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Community or local sustainability is a broad term that refers to an area designed to efficiently use energy and natural resources while primarily relying on itself. Transportation, housing, and job creation are usually taken into consideration when building a sustainable community. Building a sustainable community most often involves creating a strong local economy that supports local farmers, fishermen, and small businesses. The use of renewable energy coupled with energy conservation to reduce pollution is another common part of community sustainability.
In the planning stage, a sustainability coordinator is usually chosen, along with at least one manager if the project is particularly large. These people are placed in charge of gathering the right government officials and experts to shape and put the plan into action. During the planning stage, the leaders of a community sustainability program usually collect ideas about sustainability that are important to its residents. For example, someone may put forth an idea on how to feed the local homeless people with food grown from a shared garden. Clear goals, such as reducing greenhouse gas emissions by a certain percentage, are also usually outlined.
When practicing community sustainability, residents are often encouraged to support local food producers by purchasing groceries directly from a farmer’s market rather than a large chain retailer. For example, a cooperative food buying program supports the local farmers or fishermen while reducing the community’s reliance on outside sources. In addition, residents may be encouraged to eat healthier by consuming less and purchasing food produced by growers with a relatively low impact on the local and surrounding environment.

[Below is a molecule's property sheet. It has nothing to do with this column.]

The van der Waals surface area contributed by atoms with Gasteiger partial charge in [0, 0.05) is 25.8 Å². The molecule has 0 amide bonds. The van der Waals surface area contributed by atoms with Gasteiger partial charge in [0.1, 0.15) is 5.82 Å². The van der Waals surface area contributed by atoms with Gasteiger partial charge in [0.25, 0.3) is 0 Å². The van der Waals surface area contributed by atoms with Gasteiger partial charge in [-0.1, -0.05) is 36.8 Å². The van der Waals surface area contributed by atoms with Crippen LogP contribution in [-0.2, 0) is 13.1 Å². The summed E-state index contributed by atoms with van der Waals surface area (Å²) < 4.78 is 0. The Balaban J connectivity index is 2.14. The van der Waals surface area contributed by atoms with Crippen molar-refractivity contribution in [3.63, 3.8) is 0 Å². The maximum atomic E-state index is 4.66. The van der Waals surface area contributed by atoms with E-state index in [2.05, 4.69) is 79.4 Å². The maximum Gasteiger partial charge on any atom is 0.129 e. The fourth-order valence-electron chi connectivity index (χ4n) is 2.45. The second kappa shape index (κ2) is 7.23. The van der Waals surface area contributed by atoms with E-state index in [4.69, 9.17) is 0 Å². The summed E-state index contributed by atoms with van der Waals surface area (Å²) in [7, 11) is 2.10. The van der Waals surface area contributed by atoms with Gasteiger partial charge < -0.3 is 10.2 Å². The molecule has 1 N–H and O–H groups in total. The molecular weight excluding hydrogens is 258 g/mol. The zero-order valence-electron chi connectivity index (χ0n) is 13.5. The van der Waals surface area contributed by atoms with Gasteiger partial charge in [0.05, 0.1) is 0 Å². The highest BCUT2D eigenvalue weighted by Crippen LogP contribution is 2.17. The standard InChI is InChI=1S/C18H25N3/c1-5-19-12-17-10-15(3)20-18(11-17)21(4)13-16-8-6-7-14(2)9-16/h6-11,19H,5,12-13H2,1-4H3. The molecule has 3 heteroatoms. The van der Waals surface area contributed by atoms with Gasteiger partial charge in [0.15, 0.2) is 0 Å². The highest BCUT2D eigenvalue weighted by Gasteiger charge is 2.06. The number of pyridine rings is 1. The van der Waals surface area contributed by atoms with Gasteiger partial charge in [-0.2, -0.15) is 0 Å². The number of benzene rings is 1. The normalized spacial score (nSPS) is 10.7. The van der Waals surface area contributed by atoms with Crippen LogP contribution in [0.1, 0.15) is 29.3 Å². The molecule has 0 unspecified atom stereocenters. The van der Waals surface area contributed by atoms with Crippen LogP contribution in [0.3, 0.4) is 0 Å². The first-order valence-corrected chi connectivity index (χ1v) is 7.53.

Some jurisdictions that practice community sustainability choose to formally educate citizens on environmental matters early on. In this case, children are often encouraged to become environmentally literate and active in their community at a very young age. The same jurisdictions may also offer adult education on related matters, especially on how to become more socially and environmentally responsible while running a farm, fishery, or small business. In addition, cultural education where locals teach and learn about community heritage is sometimes an important part of a community sustainability plan.
Community sustainability can encompass many different aspects of day-to-day living from where food is purchased and what children are taught in school to pollution management. This way of living differs for each community, however. Some communities put an emphasis on spirituality, while others do not even consider spirituality a factor in community sustainability. Generally, the most common aspect is the willingness to be eco-friendly and create a community that can provide for future generations.